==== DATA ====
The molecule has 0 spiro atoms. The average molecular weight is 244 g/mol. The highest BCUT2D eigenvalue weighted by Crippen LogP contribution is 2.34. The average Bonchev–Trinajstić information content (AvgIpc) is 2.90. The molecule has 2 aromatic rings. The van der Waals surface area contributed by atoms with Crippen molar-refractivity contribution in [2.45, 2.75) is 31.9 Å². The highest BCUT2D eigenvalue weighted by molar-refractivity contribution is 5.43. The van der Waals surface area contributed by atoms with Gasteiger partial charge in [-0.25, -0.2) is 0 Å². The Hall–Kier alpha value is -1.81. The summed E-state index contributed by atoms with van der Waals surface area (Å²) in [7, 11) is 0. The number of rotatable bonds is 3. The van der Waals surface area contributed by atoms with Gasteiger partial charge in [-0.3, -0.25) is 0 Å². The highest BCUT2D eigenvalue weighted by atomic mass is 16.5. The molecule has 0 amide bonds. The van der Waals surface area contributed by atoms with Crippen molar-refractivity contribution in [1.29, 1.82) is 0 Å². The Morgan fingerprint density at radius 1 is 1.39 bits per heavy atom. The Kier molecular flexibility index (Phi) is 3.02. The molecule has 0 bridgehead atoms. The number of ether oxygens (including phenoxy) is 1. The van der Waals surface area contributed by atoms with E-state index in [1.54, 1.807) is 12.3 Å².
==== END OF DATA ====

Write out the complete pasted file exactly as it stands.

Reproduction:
The molecule has 0 spiro atoms. The average molecular weight is 244 g/mol. The highest BCUT2D eigenvalue weighted by Crippen LogP contribution is 2.34. The average Bonchev–Trinajstić information content (AvgIpc) is 2.90. The molecule has 2 aromatic rings. The van der Waals surface area contributed by atoms with Crippen molar-refractivity contribution in [2.45, 2.75) is 31.9 Å². The highest BCUT2D eigenvalue weighted by molar-refractivity contribution is 5.43. The van der Waals surface area contributed by atoms with Gasteiger partial charge in [-0.25, -0.2) is 0 Å². The Hall–Kier alpha value is -1.81. The summed E-state index contributed by atoms with van der Waals surface area (Å²) in [7, 11) is 0. The number of rotatable bonds is 3. The van der Waals surface area contributed by atoms with Gasteiger partial charge in [-0.3, -0.25) is 0 Å². The highest BCUT2D eigenvalue weighted by atomic mass is 16.5. The molecule has 0 amide bonds. The van der Waals surface area contributed by atoms with Crippen molar-refractivity contribution in [1.29, 1.82) is 0 Å². The Morgan fingerprint density at radius 1 is 1.39 bits per heavy atom. The Kier molecular flexibility index (Phi) is 3.02. The molecule has 0 bridgehead atoms. The number of ether oxygens (including phenoxy) is 1. The van der Waals surface area contributed by atoms with E-state index in [1.54, 1.807) is 12.3 Å².